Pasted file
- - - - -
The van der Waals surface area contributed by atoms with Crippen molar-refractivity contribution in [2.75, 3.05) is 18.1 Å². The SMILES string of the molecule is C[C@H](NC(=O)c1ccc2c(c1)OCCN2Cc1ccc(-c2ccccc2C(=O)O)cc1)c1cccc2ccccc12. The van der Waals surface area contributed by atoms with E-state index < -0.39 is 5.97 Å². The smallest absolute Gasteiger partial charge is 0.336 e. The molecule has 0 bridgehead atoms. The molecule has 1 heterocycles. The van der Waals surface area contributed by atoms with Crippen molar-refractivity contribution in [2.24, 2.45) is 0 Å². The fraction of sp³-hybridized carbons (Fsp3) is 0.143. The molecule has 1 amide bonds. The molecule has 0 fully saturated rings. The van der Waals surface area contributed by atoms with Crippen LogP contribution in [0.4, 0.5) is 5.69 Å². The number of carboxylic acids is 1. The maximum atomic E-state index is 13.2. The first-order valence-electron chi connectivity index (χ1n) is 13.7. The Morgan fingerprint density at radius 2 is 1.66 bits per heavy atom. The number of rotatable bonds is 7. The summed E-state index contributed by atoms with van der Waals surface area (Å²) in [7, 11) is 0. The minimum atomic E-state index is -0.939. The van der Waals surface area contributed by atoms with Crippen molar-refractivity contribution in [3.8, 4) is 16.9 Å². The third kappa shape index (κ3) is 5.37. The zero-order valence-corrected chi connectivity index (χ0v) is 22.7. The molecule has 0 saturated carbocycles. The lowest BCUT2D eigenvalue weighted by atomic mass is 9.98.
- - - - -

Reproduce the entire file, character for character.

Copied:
The van der Waals surface area contributed by atoms with Crippen molar-refractivity contribution in [2.75, 3.05) is 18.1 Å². The SMILES string of the molecule is C[C@H](NC(=O)c1ccc2c(c1)OCCN2Cc1ccc(-c2ccccc2C(=O)O)cc1)c1cccc2ccccc12. The van der Waals surface area contributed by atoms with E-state index < -0.39 is 5.97 Å². The smallest absolute Gasteiger partial charge is 0.336 e. The molecule has 0 bridgehead atoms. The molecule has 1 heterocycles. The van der Waals surface area contributed by atoms with Crippen molar-refractivity contribution in [2.24, 2.45) is 0 Å². The fraction of sp³-hybridized carbons (Fsp3) is 0.143. The molecule has 1 amide bonds. The molecule has 0 fully saturated rings. The van der Waals surface area contributed by atoms with Crippen LogP contribution in [0.4, 0.5) is 5.69 Å². The number of carboxylic acids is 1. The maximum atomic E-state index is 13.2. The first-order valence-electron chi connectivity index (χ1n) is 13.7. The Morgan fingerprint density at radius 2 is 1.66 bits per heavy atom. The number of rotatable bonds is 7. The summed E-state index contributed by atoms with van der Waals surface area (Å²) in [7, 11) is 0. The minimum atomic E-state index is -0.939. The van der Waals surface area contributed by atoms with Crippen molar-refractivity contribution in [3.8, 4) is 16.9 Å². The third kappa shape index (κ3) is 5.37. The zero-order valence-corrected chi connectivity index (χ0v) is 22.7. The molecule has 0 saturated carbocycles. The lowest BCUT2D eigenvalue weighted by atomic mass is 9.98.